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Type 2 diabetes develops when your body can't make enough insulin or can't use insulin very well.
Insulin helps your body turn sugar into energy. If you don't have enough insulin, sugar builds up in your blood and can cause other health problems. These include diseases of the heart, large blood vessels, eyes, nerves, and kidneys.
It's important to try to avoid more serious problems by keeping your blood sugar in your target range. You can do this if you eat healthy foods and get enough exercise.
At this time in your life, diabetes may seem like a lot to deal with. You may want to ignore it. You might like to go to bed late, sleep in, and eat at irregular times. Lots of people do at your age.
But now is the perfect time to learn how to manage your diabetes. You're at a good age to be more responsible for your own health. This includes paying attention to your blood sugar levels, eating healthy foods, and getting plenty of exercise.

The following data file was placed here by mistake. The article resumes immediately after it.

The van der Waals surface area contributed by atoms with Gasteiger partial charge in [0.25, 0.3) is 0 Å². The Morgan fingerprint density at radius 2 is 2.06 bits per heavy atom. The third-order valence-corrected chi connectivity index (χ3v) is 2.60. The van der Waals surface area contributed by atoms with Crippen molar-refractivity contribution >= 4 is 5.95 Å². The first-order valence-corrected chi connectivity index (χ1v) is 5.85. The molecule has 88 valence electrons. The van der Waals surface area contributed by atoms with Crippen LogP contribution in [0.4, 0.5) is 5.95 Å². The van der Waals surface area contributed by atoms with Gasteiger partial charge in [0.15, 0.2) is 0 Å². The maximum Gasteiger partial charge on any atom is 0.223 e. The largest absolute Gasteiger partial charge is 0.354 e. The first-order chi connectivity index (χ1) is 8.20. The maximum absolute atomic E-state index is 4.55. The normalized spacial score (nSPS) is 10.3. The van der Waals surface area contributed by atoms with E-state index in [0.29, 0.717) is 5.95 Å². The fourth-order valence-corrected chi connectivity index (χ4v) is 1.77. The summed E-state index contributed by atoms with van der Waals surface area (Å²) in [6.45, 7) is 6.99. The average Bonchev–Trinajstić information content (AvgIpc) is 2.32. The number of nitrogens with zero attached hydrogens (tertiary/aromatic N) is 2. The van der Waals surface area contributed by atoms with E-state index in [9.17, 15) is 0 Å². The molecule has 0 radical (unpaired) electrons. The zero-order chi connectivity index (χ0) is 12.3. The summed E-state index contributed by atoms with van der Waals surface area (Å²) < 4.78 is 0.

Follow-up care is a key part of your treatment and safety. Be sure to make and go to all appointments, and call your doctor or nurse advice line (811 in most provinces and territories) if you're having problems. It's also a good idea to know your test results and keep a list of the medicines you take.
Call 911 anytime you think you may need emergency care. For example, call if:
Watch closely for changes in your health, and be sure to contact your doctor or nurse advice line if:
Go to https://www.healthwise.net/patientEd
Enter A664 in the search box to learn more about "Type 2 Diabetes in Teens: Care Instructions".
Adaptation Date: 2/17/2022
Adapted By: Alberta Health Services
Adaptation Reviewed By: Alberta Health Services
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